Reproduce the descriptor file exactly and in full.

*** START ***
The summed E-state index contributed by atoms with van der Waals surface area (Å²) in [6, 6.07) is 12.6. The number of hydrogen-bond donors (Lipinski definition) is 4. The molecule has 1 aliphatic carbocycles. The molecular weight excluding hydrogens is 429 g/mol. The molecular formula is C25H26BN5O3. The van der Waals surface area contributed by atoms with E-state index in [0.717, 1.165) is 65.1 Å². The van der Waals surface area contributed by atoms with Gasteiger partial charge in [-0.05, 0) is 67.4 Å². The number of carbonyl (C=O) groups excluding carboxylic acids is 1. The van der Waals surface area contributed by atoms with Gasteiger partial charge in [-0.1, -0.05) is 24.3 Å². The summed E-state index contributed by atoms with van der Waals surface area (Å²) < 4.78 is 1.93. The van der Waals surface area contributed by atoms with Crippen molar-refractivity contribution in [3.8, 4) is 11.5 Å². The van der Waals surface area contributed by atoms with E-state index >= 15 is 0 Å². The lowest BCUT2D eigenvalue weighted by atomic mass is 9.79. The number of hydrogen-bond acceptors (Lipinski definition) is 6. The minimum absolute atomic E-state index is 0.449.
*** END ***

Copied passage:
The summed E-state index contributed by atoms with van der Waals surface area (Å²) in [6, 6.07) is 12.6. The number of hydrogen-bond donors (Lipinski definition) is 4. The molecule has 1 aliphatic carbocycles. The molecular weight excluding hydrogens is 429 g/mol. The molecular formula is C25H26BN5O3. The van der Waals surface area contributed by atoms with E-state index in [0.717, 1.165) is 65.1 Å². The van der Waals surface area contributed by atoms with Gasteiger partial charge in [-0.05, 0) is 67.4 Å². The number of carbonyl (C=O) groups excluding carboxylic acids is 1. The van der Waals surface area contributed by atoms with Gasteiger partial charge in [-0.1, -0.05) is 24.3 Å². The summed E-state index contributed by atoms with van der Waals surface area (Å²) < 4.78 is 1.93. The van der Waals surface area contributed by atoms with Crippen molar-refractivity contribution in [3.8, 4) is 11.5 Å². The van der Waals surface area contributed by atoms with E-state index >= 15 is 0 Å². The lowest BCUT2D eigenvalue weighted by atomic mass is 9.79. The number of hydrogen-bond acceptors (Lipinski definition) is 6. The minimum absolute atomic E-state index is 0.449.